Debugging containerized Go applications

Containers are increasingly popular for deploying applications and Go applications make no exceptions from this. But how should we debug these applications that are running in the isolated environment a container offers?

For this, we turn back to the way we build these containers and include a copy of Delve, the Go debugger, and we adjust how we create/launch our application.

Let’s consider a basic web application:

We’ll place the code above in a package under GOPATH, for example $GOPATH/src/hello/hello.go

One important note is that your project should be in a valid Go Workspace, also known as GOPATH. You can read more about Go Workspaces in the official documentation.

Before we continue, make sure you have installed the latest Docker plugin from our repository via: Settings | Plugins | Install JetBrains Plugin… | Docker integration.

Now, let’s start using Docker to compile and run this application.

We have a simple, multi-stage, Docker container which contains the building stage and the final container that results from this.

Place this in the root of your package, in our example under $GOPATH/src/hello/Dockerfile.

To run this, we’ll have to create a new Run Configuration, and expose our application’s port, 8080.

Application Run Configuration

To test this, we’ll run the container and then launch a simple request from the IDE. To run requests from the IDE, you can create a file with the “.http” extension and then type the request as below:

Debug Container - Run Application

Let’s transform this container into one that can be debugged. Our goal is to keep as much parity as possible with the original container so that the functionality is not affected by our debugging version.

We must first compile our application with all optimizations turned off, to allow Delve to extract as much information as possible from the binary. The second part involves actually running delve into the container.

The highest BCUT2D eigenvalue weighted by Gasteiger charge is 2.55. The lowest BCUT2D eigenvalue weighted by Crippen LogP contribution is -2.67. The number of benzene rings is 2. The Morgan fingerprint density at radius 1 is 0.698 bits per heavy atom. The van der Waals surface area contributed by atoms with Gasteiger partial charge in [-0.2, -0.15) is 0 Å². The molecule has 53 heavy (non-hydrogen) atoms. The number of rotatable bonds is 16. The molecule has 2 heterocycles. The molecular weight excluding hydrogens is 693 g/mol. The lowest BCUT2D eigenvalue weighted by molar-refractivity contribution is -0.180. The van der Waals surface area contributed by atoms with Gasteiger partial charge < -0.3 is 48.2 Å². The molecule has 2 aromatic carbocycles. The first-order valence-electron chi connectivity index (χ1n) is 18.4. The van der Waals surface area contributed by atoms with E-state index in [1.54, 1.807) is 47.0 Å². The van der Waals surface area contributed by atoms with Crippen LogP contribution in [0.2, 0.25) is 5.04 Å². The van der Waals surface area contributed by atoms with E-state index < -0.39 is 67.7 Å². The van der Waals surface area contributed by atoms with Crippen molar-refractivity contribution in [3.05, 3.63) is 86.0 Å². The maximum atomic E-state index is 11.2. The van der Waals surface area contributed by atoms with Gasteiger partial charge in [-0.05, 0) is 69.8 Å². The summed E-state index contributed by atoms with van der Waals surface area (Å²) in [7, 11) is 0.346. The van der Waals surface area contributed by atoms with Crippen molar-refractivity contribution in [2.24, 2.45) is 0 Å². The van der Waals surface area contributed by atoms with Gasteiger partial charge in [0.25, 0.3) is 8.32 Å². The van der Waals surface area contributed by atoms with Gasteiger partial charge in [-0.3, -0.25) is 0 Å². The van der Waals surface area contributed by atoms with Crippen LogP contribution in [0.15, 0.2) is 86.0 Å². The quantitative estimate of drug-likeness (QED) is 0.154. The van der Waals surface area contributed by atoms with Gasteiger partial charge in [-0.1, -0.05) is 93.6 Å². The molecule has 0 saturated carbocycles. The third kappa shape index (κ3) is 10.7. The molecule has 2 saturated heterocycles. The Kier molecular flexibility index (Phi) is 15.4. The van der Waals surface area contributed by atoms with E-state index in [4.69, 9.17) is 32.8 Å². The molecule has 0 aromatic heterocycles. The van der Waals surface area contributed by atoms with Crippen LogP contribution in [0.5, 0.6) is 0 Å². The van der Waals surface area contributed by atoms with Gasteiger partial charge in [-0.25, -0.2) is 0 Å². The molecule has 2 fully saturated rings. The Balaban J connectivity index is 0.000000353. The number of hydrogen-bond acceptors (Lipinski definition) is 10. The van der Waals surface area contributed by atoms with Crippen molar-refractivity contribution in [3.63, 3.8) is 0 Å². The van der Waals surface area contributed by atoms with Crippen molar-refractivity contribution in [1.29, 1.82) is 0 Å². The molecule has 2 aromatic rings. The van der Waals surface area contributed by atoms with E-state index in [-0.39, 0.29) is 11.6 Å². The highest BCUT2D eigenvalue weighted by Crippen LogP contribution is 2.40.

Before we can continue, we also need to add two more options to the Docker Run Configuration from earlier. First one, we need to expose the port we’ll send and receive data from Delve, port 40000. The second one will be to allow delve to debug the application inside the container, –security-opt=”apparmor=unconfined” –cap-add=SYS_PTRACE.

Run Application with Debugging Settings

GoLand will automatically map the source code location for us, so even our source code is on an operating system, and we are compiling/using the binary on a different operating system, everything will work without having to do anything special for this case.

After running this container configuration, now the last step is to connect to the debugging container and see the debugger working. Run our container and then go to “Run | Edit Configurations…” and add a new Go Remote configuration, fill in the remote host IP and port number and then run it like any other configuration.

Remote Debugging Configuration

Rerunning a request will stop the debugger as expected and you can see all the values as if you would debug a local running process.

Debug Container - Run Application with Debugger

And that’s it. Using GoLand’s debugging facilities, you can debug not only applications that run on your machine but also applications that run on remote computers or even in containers. And if you are using Kubernetes, you can also install a plugin to help you edit Kubernetes resources.

If you have not done so already, download GoLand today and send us feedback in the comments below or using our issue tracker on how we can further improve your development experience!

About Florin Pățan

Developer Advocate at JetBrains
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